A lot of quantum theory has evolved to explain the double slit experiment with electrons and photons. While fascinated by the quantum concept, I'm just a little skeptical as well. Has anyone encountered a competing theory that also explains the double slit experiment without resorting to particles that act as waves? For example, couldn't the same observations be expected if the particle was traveling through a field, and the observed path was a result of an interference pattern in the field instead of the particle interacting with itself through the slits?
There is indeed a different interpretation of quantum mechanics, or if you want, a different approach to interpret the same equations. It's called De-Brogolie-Bohm-Theory or bohmian mechanics or Pilot-Wave-Theory which is an equivalent formulation of standard QM. The essence is that this theory introduces another force-field the so called pilot-wave which is coupled to the particle itself. This force-field is responsible for the wave-like behaviour one encounters in some experiments because it "guides" the particle along its path.
Recently, there have been experiments with oil-droplets that are guided by a similar wave-like interaction, which show that the general results of the double-slit experiment and particles trapped inside a potential-barrier are compatible with their quantum-mechanical counterparts. However, this experiments are clearly on a macroscopic-scale, which previously was believed to be impossible.
For a better understanding I suggest reading this article: click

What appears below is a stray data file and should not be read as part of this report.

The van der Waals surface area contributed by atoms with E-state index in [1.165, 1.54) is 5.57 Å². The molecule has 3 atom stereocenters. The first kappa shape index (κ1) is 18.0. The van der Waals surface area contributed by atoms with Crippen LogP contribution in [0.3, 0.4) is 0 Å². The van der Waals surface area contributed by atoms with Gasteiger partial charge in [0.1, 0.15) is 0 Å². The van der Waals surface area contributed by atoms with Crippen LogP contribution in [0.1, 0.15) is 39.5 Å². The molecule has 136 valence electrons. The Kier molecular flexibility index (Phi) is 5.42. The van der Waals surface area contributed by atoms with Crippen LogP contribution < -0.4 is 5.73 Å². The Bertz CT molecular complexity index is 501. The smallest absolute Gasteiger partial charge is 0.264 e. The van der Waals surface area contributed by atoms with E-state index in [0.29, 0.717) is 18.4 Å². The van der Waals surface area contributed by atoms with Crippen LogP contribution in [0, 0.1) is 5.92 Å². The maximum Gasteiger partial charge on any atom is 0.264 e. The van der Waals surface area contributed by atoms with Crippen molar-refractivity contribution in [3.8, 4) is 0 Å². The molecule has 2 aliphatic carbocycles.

This interpretation doesn't work with quantum-field-theory because QFT is not designed to describe particle movment but rather the dynamics of fields. Only later one introduces particle states that can be made to correspond to what we call a particle. However, if one allows a statistical interpretation of the process of quantization there is the possibility to introduce a similar pictorial view: Particles are statistical excitations of fields. The field's behaviour is wave-like. The exitations/particles are then "guided" by the field-dynamics.
While fascinated by the quantum concept, I'm just a little skeptical as well. Has anyone encountered a competing theory that also explains the double slit experiment without resorting to particles that act as waves?
Particles don't act like waves in quantum theory. Particles are emergent properties of the wave function:
For example, couldn't the same observations be expected if the particle was traveling through a field, and the observed path was a result of an interference pattern in the field instead of the particle interacting with itself through the slits?
That theory already exists. It is commonly called the pilot wave interpretation of quantum mechanics. It is described as an interpretation of quantum mechanics, but it really an alternate theory that in principle may make different predictions.
The pilot wave theory has severe problems. First, it puts particles on top of the wave function so it is more complex than quantum theory. It also does not explain anything that is not already explained by quantum theory:
Second, it has problems with relativity, like all 'realistic' theories that try to match quantum mechanics (i.e. - theories in which all measurable quantities are represented by a stochastic variable):
As @innisfree says in his comment
I don't think we need to be quite so defensive when people ask questions about established theories in physics. If the question isn't interesting to you, don't upvote it. If it's really bad question, downvote it. But don't feel obligated to offer hyperbolic defenses of QM just because alternatives to QM are mentioned.
To your question, yes there is alternative view (of mine) and it is similar (better in German kongruent) to your thoughts. There has to be an interaction between edges and photons and that should be described by their electric common field. This field has to be quantized and by this the deflection of the photons is not equally distributed. The manifestation of this is the intensity distribution, called fringes.
My similar question "Can the intensity distribution behind edges and slits be explaint by the interaction with the surface electrons of the edges?" see here.